NJ state troopers reject 1.25% salary increase, say they want better benefits
One of the unions representing lower ranking state troopers has turned down an arbitrator's award granting a 1.25 percent salary increase.
The State Troopers Fraternal Association rejected the Feb. 14 award granting the increase starting July 1 because an arbitrator “failed to show his work,” said Chris Burgos, president of STFA. The union members have been working without a contract since 2012.
The 1.25 percent pay increase would have also included an indefinite freeze on wages, Burgos said.
“We appealed the award in it’s entirety,” Burgos said. "(The arbitrator) basically froze everyone wherever they’re at until we have a new contract with the state, which could be in four years.”
In addition to the salary increase, the decision would have also eliminated state troopers' transportation allowance and education incentives. Burgos called the transportation allowance a “long-standing benefit taken away without explanation.”
Any trooper living more than 20 miles from their work station would receive a reimbursement for fuel and wear-and-tear costs. The state reimbursed 27 cents per mile for wear-and-tear costs, Burgos said.
“If you’re going to take something away, explain why,” Burgos said. “The state’s position was ‘We just want to take it away’ with no explanations.”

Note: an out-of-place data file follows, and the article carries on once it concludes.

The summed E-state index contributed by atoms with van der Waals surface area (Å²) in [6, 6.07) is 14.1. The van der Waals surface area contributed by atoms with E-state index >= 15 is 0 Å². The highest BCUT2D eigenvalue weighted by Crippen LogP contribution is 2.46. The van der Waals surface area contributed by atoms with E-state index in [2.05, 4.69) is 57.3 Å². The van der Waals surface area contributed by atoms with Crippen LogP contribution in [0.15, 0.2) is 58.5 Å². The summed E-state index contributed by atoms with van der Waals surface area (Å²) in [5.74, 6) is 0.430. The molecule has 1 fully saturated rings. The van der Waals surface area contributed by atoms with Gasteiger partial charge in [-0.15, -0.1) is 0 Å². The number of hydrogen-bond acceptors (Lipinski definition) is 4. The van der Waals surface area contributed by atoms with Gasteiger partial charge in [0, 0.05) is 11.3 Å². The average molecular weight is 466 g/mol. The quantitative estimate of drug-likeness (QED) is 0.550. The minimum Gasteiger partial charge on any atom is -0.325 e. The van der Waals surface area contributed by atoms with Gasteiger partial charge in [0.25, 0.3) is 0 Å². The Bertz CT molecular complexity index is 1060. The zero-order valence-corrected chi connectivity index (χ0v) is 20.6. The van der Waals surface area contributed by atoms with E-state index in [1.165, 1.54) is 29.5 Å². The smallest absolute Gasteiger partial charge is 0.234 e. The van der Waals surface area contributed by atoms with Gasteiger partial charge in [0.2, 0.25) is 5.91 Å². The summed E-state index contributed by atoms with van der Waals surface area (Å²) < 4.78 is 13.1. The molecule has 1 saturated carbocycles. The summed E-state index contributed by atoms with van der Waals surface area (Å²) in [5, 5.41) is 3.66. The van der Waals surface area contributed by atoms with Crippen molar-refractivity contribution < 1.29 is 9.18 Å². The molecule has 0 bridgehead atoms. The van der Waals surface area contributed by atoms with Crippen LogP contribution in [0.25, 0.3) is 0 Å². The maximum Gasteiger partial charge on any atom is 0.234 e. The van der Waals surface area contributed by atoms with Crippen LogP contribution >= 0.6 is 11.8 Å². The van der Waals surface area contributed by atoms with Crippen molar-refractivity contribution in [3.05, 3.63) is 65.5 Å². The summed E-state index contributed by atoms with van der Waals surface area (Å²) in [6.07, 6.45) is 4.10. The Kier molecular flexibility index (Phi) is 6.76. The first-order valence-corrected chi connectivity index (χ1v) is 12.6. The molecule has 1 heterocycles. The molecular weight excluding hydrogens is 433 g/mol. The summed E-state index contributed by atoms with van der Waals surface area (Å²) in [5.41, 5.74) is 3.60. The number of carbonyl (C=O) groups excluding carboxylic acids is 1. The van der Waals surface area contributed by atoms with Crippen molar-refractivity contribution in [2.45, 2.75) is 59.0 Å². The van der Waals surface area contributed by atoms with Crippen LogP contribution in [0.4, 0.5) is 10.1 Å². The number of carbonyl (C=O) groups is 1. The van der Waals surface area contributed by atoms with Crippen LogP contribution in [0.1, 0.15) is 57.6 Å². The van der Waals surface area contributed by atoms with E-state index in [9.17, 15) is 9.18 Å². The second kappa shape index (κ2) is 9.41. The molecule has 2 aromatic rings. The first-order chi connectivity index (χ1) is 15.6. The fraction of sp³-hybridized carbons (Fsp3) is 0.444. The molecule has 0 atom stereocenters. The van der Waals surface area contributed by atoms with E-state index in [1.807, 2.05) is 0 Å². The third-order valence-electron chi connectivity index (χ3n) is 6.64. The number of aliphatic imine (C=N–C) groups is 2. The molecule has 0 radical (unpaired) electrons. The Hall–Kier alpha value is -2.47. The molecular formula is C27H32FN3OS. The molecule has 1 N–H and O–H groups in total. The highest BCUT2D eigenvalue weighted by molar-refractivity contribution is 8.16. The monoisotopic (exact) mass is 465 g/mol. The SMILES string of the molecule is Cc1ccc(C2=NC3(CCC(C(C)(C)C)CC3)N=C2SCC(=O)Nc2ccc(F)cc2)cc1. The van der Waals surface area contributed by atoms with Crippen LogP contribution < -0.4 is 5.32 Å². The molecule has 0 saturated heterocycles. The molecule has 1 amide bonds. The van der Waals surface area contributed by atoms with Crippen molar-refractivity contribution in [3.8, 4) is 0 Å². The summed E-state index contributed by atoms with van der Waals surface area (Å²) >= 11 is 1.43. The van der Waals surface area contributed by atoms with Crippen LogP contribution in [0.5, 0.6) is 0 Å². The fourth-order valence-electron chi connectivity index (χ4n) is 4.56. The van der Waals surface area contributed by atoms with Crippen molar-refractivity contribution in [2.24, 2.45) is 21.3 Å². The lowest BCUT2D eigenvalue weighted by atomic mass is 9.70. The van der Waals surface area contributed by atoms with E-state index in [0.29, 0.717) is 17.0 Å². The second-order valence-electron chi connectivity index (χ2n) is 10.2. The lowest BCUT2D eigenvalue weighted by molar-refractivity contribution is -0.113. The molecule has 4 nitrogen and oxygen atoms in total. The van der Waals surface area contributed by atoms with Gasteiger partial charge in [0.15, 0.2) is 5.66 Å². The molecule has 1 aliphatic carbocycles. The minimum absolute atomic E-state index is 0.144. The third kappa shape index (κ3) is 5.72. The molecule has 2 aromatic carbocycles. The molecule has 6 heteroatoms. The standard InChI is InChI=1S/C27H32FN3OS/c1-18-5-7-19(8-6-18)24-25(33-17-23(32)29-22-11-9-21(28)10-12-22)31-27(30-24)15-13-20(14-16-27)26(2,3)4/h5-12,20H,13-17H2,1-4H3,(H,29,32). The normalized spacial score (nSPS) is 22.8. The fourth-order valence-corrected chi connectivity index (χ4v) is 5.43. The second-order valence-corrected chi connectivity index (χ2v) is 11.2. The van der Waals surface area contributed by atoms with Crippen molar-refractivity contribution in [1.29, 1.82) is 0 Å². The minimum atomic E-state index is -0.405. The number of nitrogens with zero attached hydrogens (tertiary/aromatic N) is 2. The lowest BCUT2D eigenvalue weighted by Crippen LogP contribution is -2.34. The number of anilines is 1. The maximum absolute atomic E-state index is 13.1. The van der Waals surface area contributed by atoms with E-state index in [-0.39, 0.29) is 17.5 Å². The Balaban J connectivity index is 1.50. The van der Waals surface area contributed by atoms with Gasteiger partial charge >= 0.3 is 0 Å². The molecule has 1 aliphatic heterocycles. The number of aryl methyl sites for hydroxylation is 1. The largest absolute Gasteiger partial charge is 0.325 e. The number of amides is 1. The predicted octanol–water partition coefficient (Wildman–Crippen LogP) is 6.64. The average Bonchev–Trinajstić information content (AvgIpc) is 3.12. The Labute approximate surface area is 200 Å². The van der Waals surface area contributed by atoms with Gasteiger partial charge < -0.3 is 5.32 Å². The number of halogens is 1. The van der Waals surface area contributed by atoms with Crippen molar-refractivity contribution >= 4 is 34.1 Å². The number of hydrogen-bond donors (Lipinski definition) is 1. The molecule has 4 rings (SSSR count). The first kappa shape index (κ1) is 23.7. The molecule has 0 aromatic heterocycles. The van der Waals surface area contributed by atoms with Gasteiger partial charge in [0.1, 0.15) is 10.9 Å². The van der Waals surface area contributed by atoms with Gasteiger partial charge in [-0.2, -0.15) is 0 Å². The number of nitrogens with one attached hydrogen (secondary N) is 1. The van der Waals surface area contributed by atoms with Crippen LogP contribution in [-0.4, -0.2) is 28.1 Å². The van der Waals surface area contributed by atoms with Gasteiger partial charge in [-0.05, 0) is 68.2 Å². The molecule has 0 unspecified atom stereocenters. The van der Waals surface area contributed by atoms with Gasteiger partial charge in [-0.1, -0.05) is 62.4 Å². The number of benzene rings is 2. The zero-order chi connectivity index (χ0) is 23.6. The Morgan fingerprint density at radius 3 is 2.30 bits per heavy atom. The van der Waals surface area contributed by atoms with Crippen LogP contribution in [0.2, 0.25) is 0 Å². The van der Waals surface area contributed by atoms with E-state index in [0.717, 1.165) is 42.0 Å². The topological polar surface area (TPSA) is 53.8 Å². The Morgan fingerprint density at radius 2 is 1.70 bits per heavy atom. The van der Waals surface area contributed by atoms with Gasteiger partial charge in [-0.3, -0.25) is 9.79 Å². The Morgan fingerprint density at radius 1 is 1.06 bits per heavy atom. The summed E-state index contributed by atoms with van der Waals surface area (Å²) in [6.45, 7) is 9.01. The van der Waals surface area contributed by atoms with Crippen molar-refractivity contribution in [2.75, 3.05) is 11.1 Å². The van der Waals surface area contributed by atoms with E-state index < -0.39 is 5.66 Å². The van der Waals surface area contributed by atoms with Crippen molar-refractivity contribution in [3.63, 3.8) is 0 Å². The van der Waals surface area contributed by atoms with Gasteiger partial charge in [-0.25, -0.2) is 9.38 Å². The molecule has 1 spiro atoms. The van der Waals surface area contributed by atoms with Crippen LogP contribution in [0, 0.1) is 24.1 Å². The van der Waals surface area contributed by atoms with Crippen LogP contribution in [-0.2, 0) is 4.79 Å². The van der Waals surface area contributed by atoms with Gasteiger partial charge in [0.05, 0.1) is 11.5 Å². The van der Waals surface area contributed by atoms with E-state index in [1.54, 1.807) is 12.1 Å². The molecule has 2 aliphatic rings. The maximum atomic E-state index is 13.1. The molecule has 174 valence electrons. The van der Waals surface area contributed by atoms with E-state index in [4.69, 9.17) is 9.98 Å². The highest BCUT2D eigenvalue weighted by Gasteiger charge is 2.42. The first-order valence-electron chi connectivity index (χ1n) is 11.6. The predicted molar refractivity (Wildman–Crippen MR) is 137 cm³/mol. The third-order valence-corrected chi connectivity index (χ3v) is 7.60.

Burgos said the union would accept any deal that would reverse a trend of lower take-home earnings in the face of rising cost-of-living expenses.
"My net compensation is down 12 percent over the last six years with increased pension and health care contributions and increased out of pocket health care costs. This is not inclusive of CPI increases over that time," Burgos said.
The arbitrator found that the total base salary as of June 30, 2013, for the STFA, a union of 1,643 members, costs the state about $150.8 million. The starting salary for state troopers is $62,403, according to the New Jersey State Police website. The median salary for all enlisted troopers, including the top brass and the higher ranking officers who belong to a separate union, is $91,400, according to a New Jersey 101.5 analysis of pension records.
Attorneys for the state declined to comment on the proposals. The arbitrator has until July 14 to issue a new award or be penalized $1,000 a day by the Public Employment Relations Commission.